Enviroschools - GNU/Linux Journey

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The Enviroschools Journey - with our friends GNU and Tux

Enviroschools Five Guiding Principles

Empowered Students

Empowering students means enabling them to participate in a genuine way, from their own perspective. Including children in making decisions and action, empowers them to be active environmental citizens and enriches the development of the whole school.

Students will:

  • Experience that they can make a difference as part of a community by active participation in directing and managing the GNU/Linux community project.
  • Understand the implications for their own lives and their future decisions regarding computer use and purchase.
  • Work in partnership with adults in a climate of trust, gaining confidence and competence in GNU/Linux operations, in teaching others, and in their ability to give beneficially to the community.

Sustainable Communities

Sustainable communities act in ways that nurture people and nature, now and in the future.

Students will:

  • Understand the need to respect and care for each other and share resources so that everyone can develop to their potential, while respecting environmental life-supporting systems: by sharing computers and computer knowledge into homes and schools of those that need them, with open source software and pro-longing the lifespan of old computers.
  • Develop interconnectedness, sharing and working together with the community, effecting long-term and significant change.
  • help create sustainable communities by being role models of sustainable computer practices; by being teachers amongst peers, other teachers and community members; and by creating future leaders who understand sustainable decision-making.

Learning for Sustainability

Also known as Environmental Education or Education for Sustainability is an action-focused approach to learning that engages us in the physical, social, cultural and political aspects of our local and global environment. The aspects of IN, FOR and ABOUT the environment are addressed.

Students will:

  • Carry out an action FOR the environment by decreasing the number of computers that enter the 'landfill'.
  • Learn ABOUT the environment through understanding the impact of computer waste on our world.
  • Develop an understanding and knowledge of how human systems - political, economic, cultural and social - can be integrated to enhance the well-being of our communities.
  • Develop skills and competencies to be able to plan and create sustainable systems and communities.
  • Develop attitudes and values of care for their community.
  • Have the opportunity to participate and take action for a sustainable future by being active with IN their community.

Maori Perspectives

Maori perspectives enrich the learning process and honours the status of indigenous people in New Zealand.

Students will:

  • experience one of the important aspects of Maori culture, namely caring for the people and community. In particular, reaching out to people who otherwise may not have the means or access to computers, by making them freely accessible without prejudice.

Respect for the diversity of people and cultures

Achieving a sustainable environment that is fair, peaceful and co-operative and makes the most of our rich cultural traditions.

Students will:

  • Recognise and work with everyone's diverse perspectives and values, whilst sharing their knowledge and computer skills with others in the community.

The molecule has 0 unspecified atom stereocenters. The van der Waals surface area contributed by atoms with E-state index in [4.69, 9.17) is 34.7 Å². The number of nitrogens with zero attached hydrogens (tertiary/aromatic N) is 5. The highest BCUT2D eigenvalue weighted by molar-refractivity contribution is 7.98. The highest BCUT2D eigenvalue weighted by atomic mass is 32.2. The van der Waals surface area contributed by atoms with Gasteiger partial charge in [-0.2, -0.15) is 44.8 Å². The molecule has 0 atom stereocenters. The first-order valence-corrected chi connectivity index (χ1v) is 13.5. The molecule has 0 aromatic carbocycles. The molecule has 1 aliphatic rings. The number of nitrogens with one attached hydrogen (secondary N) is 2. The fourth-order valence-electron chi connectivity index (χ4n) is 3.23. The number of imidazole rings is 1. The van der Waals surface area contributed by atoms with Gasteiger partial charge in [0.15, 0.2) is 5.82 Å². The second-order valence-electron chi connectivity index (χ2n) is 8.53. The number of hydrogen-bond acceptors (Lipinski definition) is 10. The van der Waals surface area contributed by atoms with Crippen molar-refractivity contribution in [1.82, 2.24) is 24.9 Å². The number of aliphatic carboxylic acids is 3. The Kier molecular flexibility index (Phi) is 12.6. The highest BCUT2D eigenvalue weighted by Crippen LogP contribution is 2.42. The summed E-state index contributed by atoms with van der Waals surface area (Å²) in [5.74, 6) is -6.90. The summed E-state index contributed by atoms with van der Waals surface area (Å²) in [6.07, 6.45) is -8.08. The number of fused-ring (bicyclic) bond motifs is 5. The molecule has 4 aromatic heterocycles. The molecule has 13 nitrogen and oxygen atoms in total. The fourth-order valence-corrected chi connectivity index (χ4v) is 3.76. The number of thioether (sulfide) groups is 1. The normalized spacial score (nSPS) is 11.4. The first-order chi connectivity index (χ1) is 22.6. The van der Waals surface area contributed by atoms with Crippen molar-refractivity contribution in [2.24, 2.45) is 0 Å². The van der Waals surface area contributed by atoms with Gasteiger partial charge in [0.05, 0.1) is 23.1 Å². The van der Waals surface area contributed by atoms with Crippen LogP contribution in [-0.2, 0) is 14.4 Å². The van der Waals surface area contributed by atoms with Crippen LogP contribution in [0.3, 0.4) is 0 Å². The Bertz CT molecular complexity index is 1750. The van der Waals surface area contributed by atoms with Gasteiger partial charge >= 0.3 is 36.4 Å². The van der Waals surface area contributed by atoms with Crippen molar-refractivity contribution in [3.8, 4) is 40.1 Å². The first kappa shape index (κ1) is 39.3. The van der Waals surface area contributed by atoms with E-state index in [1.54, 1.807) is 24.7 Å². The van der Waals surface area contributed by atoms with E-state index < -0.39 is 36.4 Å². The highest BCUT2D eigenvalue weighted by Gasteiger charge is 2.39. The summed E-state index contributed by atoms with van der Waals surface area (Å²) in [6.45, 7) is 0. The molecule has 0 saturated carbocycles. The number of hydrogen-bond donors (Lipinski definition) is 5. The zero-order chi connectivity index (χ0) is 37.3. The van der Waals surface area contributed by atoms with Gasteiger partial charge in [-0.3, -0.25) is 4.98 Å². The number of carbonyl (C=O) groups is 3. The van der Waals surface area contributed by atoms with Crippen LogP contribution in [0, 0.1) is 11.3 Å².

• Interact with respect, sensitivity and awareness throughout the whole process, from sharing knowledge to giving away computers.
  • Provide for different learning styles and abilities with the people that become involved in the BBOSI project.

Enviroschools Four Key Areas of a Whole School Approach


Physical surroundings

Students will:

  • realise how the school itself demonstrates how a community system works.


Operational practices

Students will:

  • recognise that the school operates solely with open-source software, utilising old computers and saving resources doing so.
  • be aware that all staff at Warrington school use Ubuntu and share resources as a sustainability practice.


Living curriculum

Students will:

  • take action on a real issue in the wider community and do so as part of an integrated and progressive curriculum programme with learning inside and outside the classroom.

People and Participation

Organisational management

Students will:

  • Make decisions with the involvement of staff and other members of the community.
  • work together with peoples involved in BBOSI to develop plans, monitor and reflect on progress.
  • know the sense of belonging and ownership.


Identify the Current Situation

Guiding Questions:

  • Where have we come from and what do we now know?
  • What can we observe?
  • What do others think and feel?
  • How can we influence things?
  • What can we measure?

Explore Alternatives

Guiding Questions:

  • How else could it be?
  • What have others done?
  • What are the actions we could take?
  • What are our priorities for change?
  • How will we decide?

Take Action

Guiding Questions:

  • Who else do we need to involve?
  • What do we need to take action?
  • Who will do what and when?
  • What actions will bring about the changes that we want?
  • Are there other actions required as a result?

Reflect on Change

Guiding Questions:

  • How can we monitor and record the changes?
  • What changes and benefits have come about because of our actions?
  • What went well?
  • What didn't go so well?
  • What would we have done differently?
  • How will we celebrate our achievements?
  • Where to from here?